Apr 1, 2014

Heir spared jail for daughter rape

Heir spared jail for daughter rape. The heir of a wealthy family has been spared jail after admitting to raping his own daughter because the judge in the case decided he might “not fare well” behind bars.

Robert H. Richards IV was charged in 2009 with the fourth-degree rape of his three-year-old daughter.

The abuse dates back a decade and went on for three years. Over the same period Richards, 46, was accused by his ex-wife of raping his toddler son but was never prosecuted due to lack of evidence.

Despite confessing to his daughter’s rape Richards, a member of the du Pont family which founded the multinational chemical company, got only an eight-year suspended sentence with no jail time.

Delaware Superior Court Judge Jan Jurden, whose decision it was to spare Richards jail, reasoned that he needed treatment instead of time behind bars, court records show. Jurden also ordered Richards to “participate in a sex offenders” treatment program.

The shocking leniency of the judgment came to light only after Richard’s ex-wife filed a lawsuit seeking compensation for the abuse to her children, the Delaware News Journal reported.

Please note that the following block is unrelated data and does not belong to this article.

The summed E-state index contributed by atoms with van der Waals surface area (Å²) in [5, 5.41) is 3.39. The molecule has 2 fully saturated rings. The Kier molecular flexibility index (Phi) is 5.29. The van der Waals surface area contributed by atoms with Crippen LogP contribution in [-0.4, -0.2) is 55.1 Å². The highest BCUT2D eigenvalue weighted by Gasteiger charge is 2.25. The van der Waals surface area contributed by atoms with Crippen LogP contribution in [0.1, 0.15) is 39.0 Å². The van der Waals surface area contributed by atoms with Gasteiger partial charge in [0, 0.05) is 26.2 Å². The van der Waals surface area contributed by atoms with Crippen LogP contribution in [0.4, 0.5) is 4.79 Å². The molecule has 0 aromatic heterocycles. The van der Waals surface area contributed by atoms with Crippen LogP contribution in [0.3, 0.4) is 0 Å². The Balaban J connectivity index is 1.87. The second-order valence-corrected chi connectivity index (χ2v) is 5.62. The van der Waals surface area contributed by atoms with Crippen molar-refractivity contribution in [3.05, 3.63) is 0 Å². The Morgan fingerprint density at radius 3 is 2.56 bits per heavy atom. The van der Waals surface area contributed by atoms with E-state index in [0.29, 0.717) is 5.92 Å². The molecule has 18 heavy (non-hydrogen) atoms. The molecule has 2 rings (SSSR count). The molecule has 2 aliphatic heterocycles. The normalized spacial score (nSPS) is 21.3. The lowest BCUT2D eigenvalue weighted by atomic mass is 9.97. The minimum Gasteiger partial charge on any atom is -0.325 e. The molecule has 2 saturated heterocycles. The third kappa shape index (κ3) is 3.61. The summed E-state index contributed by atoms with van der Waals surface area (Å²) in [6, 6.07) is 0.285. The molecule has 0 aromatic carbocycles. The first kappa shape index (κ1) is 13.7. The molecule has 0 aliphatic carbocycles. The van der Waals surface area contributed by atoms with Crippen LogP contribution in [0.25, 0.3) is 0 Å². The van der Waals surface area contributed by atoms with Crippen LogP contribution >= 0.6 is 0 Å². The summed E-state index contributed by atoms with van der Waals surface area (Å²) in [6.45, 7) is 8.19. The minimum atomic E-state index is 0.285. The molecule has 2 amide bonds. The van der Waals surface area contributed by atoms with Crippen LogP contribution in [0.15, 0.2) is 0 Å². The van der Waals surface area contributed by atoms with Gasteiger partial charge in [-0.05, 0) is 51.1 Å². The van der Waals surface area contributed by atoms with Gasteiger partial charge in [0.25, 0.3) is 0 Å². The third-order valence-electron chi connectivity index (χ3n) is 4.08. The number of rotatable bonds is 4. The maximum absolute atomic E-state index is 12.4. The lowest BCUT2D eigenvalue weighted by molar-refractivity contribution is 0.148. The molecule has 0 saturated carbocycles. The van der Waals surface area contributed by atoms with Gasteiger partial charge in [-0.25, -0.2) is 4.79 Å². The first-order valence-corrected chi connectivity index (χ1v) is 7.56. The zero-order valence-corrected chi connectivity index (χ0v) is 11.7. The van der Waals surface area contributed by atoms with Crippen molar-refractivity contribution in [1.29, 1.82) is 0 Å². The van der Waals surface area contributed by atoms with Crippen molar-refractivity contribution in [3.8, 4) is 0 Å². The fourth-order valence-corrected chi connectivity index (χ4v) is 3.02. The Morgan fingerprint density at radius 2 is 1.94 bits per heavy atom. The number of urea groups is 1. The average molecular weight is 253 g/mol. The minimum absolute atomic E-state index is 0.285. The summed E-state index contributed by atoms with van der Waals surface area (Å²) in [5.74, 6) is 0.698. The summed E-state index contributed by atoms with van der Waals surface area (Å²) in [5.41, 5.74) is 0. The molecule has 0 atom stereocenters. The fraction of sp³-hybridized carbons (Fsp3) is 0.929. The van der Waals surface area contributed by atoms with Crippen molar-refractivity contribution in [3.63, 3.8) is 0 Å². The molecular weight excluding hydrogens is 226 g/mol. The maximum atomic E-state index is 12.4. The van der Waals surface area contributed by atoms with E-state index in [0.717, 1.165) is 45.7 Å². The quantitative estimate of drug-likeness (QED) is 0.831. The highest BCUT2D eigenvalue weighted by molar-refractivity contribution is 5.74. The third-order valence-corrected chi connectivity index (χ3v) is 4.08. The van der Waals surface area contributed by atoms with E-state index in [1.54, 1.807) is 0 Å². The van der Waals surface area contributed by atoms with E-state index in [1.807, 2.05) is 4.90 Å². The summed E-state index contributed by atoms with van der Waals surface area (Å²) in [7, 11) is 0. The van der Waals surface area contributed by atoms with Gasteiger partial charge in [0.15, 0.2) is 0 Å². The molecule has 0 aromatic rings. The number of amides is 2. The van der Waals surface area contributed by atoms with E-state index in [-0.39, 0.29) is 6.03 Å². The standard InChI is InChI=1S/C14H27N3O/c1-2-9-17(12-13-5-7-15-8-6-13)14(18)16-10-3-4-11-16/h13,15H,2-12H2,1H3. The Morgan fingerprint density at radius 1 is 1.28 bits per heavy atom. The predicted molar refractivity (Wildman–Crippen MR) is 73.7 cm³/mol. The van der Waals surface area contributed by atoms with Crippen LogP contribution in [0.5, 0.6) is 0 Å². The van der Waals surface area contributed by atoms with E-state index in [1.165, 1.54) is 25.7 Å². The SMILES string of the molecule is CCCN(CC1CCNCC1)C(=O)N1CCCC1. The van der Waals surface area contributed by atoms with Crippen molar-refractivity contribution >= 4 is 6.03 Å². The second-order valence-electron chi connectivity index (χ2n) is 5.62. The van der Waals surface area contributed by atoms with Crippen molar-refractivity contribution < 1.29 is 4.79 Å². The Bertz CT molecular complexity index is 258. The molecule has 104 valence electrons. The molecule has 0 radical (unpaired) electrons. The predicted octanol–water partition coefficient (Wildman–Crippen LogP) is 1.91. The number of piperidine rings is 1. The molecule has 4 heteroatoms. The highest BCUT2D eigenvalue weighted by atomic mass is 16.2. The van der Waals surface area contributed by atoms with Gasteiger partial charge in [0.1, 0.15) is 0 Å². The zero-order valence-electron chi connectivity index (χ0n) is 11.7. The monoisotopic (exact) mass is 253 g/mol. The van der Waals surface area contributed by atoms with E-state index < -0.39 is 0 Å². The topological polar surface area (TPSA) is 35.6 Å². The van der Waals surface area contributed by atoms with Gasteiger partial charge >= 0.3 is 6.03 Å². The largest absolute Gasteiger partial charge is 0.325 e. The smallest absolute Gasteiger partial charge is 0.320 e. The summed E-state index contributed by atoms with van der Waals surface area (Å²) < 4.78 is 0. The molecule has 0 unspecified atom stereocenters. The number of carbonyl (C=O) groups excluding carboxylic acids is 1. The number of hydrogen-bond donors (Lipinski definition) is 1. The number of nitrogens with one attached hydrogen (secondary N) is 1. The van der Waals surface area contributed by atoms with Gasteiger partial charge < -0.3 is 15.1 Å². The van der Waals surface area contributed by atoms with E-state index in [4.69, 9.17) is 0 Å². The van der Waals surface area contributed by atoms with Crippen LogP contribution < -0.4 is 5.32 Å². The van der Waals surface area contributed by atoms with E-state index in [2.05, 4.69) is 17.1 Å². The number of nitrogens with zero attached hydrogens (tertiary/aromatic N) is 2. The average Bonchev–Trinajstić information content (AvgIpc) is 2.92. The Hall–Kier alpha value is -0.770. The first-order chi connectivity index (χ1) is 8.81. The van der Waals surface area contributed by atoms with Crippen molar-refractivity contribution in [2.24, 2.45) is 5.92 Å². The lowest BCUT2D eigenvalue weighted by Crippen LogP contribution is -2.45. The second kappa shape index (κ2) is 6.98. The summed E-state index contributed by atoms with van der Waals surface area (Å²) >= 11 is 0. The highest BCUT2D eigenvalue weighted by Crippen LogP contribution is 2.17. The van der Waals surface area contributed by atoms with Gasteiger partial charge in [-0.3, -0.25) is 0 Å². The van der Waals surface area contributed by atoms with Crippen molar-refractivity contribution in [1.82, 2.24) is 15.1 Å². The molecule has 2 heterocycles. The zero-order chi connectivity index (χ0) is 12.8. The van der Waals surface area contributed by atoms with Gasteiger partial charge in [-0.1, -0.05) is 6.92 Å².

In her lawsuit, Tracy Richards claimed that her ex-husband, who is unemployed and lives on a trust fund, penetrated his daughter with his fingers while masturbating, and went on to assault his toddler son.

He told his daughter to “to keep what he had done to her a secret” but in 2007 the girl told her grandmother.

According to the lawsuit Richards admitted to the abuse of both of his children. He was initially charged with second-degree rape, which carries a 10-year mandatory sentence. After hiring a top law firm he was offered and accepted a plea deal of one count of fourth-degree rape, which carries no mandatory jail time.

Some of the abuse occurred at a $1.8 million mansion in Greenville, Delaware, where Richards still lives. His wife is now living with her children in rented accommodation.

In her ruling the judge wrote that the rapist might “not fare well” in jail. Legal experts expressed surprise at her decision, insisting that how the defendant would be treated in prison should not influence decision’s of sentencing.

Child rapists are routinely attacked in prison. Although most prisons have measures in place to protect them.